Let me start by pointing out that this quartet is obviously inferior to Haydn's op. 17 no. 3 quartet in E flat major. Ok, now that that is taken care of.
The first ten measures, in D minor, have these roman numerals
i IV64 ii042 i i V6 vii
IV6 Ger6 V V42 i ii V7 i
The device used in the cello part is a pedal tone. It is being used to prolong the harmony of V7/V. That's handy because the pedal tone is the root of that chord. Measures 22-29 are where Wolfgang falls for secondary dominants. It goes:
V7 V7/IV V7/vii V7/III V7/VI VI Ger6 V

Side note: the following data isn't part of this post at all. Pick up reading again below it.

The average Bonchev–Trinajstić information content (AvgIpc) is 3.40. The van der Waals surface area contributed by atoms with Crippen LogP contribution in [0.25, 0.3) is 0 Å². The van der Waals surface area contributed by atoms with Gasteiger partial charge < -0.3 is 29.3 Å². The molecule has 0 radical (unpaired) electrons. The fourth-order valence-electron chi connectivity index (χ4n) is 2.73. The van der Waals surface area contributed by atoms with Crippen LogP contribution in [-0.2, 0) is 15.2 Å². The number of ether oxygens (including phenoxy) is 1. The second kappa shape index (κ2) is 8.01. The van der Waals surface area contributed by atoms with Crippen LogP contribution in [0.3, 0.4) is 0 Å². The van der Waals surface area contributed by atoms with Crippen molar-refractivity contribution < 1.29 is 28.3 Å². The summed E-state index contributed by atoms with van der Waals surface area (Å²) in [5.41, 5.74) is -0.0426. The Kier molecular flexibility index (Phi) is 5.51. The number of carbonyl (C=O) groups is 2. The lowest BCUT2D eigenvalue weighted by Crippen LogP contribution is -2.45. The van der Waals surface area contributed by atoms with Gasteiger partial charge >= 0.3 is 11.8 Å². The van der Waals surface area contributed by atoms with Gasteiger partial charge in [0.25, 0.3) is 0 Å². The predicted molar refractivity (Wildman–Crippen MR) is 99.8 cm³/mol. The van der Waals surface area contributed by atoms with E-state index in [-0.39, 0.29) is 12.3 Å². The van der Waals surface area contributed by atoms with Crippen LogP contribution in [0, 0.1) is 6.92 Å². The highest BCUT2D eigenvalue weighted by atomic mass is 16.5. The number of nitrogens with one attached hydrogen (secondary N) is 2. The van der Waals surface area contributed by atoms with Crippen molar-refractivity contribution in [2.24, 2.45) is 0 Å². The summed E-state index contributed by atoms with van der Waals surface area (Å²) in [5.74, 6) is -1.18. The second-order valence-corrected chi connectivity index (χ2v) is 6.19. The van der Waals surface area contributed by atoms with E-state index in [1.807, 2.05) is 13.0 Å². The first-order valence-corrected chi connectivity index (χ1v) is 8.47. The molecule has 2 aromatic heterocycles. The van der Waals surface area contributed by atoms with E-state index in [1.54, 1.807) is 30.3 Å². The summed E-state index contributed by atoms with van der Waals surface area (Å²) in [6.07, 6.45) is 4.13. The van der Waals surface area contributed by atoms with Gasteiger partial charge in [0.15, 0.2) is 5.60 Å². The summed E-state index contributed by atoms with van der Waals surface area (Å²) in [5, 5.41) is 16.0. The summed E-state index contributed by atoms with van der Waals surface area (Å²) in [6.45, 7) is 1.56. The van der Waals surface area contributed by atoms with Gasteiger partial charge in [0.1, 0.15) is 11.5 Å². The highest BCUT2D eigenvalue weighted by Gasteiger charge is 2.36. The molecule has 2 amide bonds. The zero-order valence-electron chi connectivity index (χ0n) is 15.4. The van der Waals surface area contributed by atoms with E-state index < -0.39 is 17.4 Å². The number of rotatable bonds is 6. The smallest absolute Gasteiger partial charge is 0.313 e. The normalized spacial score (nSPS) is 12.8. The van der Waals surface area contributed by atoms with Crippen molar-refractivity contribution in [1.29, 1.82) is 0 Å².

This is a falling fifths sequence for a while. Wolfgang probably would not have gotten a good grade had he been in Spiegey's theory class, he hardly resolved anything correctly. In the first violin part the chordal seventh resolves up a seventh, then that leading tone resolves in the viola part, then the chordal seventh is resolved down a half step (yay) and everything is back to normal. In the second violin part the leading tone is resolved by the violist (cuz they know how to do it right), then the chordal seventh is right, but then the leading tone is resolved by the violist again (we have to do all the work). The violinists are playing in canon, started in the second violin part, with the second part a fourth up. It worked out into nice chromatic lines for both of them. How handy. Measures 30-39 are the same as the beginning, everything is the same as the beginning. He prolly just couldn't think of anything new. Or maybe he had somehwere to be.... we will never know. The end.